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How I Finally Cultivated The Discipline To Write Daily

How I Finally Cultivated The Discipline To Write Daily

If you’ve been on this blog for some time, you’d know I’m lazy at writing.

I’ve long known the importance of writing daily, but the discipline to practice it has often eluded me. I’ve confessed about that laziness on this blog here, here and here.

But now, I’m glad to tell you the game has changed. For at least 120 days in a row, I’ve written every day. Even on my wedding day!

And by writing, I don’t mean just replying to emails or social media messages – dozens of which I get daily.

Write daily

I mean actually putting pen to paper to express myself. Sometimes, it’s a blog post. Sometimes it’s part of my next book. Sometimes, it’s just a random expression of some ideas that I’ll never read again, let alone publish.

And I can confirm it, that writing daily heals. It frees your mind. It boosts your confidence. It sharpens your observation skills.

And more importantly, it strengthens your writing muscles.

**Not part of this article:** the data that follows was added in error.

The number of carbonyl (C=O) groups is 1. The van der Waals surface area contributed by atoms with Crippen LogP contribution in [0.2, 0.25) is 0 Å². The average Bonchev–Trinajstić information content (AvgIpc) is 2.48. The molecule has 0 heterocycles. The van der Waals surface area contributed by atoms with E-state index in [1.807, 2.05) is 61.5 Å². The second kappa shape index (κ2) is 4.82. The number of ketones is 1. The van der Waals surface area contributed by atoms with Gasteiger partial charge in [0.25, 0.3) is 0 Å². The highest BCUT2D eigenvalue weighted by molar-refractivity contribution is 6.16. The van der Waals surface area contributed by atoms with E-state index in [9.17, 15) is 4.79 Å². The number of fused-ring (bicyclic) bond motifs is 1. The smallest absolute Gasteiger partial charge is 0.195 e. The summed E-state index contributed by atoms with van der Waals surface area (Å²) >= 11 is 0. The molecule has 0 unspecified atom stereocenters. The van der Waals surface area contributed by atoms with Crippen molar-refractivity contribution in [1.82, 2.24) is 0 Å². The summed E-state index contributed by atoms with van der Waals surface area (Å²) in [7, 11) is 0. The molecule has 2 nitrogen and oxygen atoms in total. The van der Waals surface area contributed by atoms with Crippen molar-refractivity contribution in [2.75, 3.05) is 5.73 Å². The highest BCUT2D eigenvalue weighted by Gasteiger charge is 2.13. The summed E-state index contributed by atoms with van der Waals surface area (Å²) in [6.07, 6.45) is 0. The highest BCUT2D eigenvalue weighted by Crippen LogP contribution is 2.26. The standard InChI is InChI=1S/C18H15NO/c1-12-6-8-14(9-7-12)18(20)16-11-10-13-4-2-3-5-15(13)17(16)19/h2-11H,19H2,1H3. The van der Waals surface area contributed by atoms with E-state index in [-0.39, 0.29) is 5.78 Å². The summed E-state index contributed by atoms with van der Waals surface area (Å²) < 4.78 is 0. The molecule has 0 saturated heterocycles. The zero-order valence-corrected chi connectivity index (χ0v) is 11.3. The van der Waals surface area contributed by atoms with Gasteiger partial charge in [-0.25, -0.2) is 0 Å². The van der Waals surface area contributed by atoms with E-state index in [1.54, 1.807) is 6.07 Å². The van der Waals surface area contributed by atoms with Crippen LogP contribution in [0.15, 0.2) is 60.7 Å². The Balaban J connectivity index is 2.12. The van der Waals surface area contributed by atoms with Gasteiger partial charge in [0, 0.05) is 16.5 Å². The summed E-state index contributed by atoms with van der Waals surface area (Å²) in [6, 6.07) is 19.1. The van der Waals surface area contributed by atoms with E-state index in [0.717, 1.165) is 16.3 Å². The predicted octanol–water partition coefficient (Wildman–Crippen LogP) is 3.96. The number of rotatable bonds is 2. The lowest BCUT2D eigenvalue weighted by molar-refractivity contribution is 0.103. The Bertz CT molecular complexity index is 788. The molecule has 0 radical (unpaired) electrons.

Stephen King in his amazing book, On Writing, relates how once he didn’t write for several weeks due to an accident, and how his words weren’t flowing well when he started to write again.

Yes, that’s Stephen King – one of the greatest writers living today. If writing inconsistency could weaken his writing muscles, who are you?

Although I’ve not mastered them all, below are the 10 helpful strategies I devised to finally defeat my lack of discipline to write daily.

I recommend them for you too:

1. Show up: Write for at least 30 minutes a day. Do the writing as early in the day as possible so you can still have ample time, creative energy and concentration.

2.: Be intentional: Tell your friends and family this is who you are, and let them respect it.

3. Appointment: Being a writer tends to make people bump into your schedule too often. So fix an appointment with yourself during which you’ll write and don’t let your friends and family step into it.

4. Don’t edit yet: Don’t edit while writing. Just write. Editing while writing gives voice to your inner critic who might discourage you.

5. Don’t wait for inspiration. If a carpenter does, he would never make a chair. So just write. Even if the writing turns out too bad to be published or even read by you, the process will still help you.

6. Go one day at a time. Don’t write too hard today to buy time for tomorrow or next week. Let each day take care of itself.